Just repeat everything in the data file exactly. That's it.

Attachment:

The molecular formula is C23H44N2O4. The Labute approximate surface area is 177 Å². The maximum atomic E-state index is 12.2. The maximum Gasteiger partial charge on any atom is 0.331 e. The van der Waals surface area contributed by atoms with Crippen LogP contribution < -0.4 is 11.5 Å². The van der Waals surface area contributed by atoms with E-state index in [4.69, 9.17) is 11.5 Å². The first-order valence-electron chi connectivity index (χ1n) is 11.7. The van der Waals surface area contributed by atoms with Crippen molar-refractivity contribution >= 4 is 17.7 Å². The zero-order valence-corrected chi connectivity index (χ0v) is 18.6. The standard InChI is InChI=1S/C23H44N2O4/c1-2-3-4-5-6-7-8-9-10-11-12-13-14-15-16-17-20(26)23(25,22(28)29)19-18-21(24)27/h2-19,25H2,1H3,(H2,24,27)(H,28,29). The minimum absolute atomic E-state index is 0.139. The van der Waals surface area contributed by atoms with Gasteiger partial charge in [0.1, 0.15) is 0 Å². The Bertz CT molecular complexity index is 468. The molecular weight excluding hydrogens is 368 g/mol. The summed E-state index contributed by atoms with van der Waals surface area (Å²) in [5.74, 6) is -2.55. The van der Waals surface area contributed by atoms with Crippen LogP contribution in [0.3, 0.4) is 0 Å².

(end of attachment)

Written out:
The molecular formula is C23H44N2O4. The Labute approximate surface area is 177 Å². The maximum atomic E-state index is 12.2. The maximum Gasteiger partial charge on any atom is 0.331 e. The van der Waals surface area contributed by atoms with Crippen LogP contribution < -0.4 is 11.5 Å². The van der Waals surface area contributed by atoms with E-state index in [4.69, 9.17) is 11.5 Å². The first-order valence-electron chi connectivity index (χ1n) is 11.7. The van der Waals surface area contributed by atoms with Crippen molar-refractivity contribution >= 4 is 17.7 Å². The zero-order valence-corrected chi connectivity index (χ0v) is 18.6. The standard InChI is InChI=1S/C23H44N2O4/c1-2-3-4-5-6-7-8-9-10-11-12-13-14-15-16-17-20(26)23(25,22(28)29)19-18-21(24)27/h2-19,25H2,1H3,(H2,24,27)(H,28,29). The minimum absolute atomic E-state index is 0.139. The van der Waals surface area contributed by atoms with Gasteiger partial charge in [0.1, 0.15) is 0 Å². The Bertz CT molecular complexity index is 468. The molecular weight excluding hydrogens is 368 g/mol. The summed E-state index contributed by atoms with van der Waals surface area (Å²) in [5.74, 6) is -2.55. The van der Waals surface area contributed by atoms with Crippen LogP contribution in [0.3, 0.4) is 0 Å².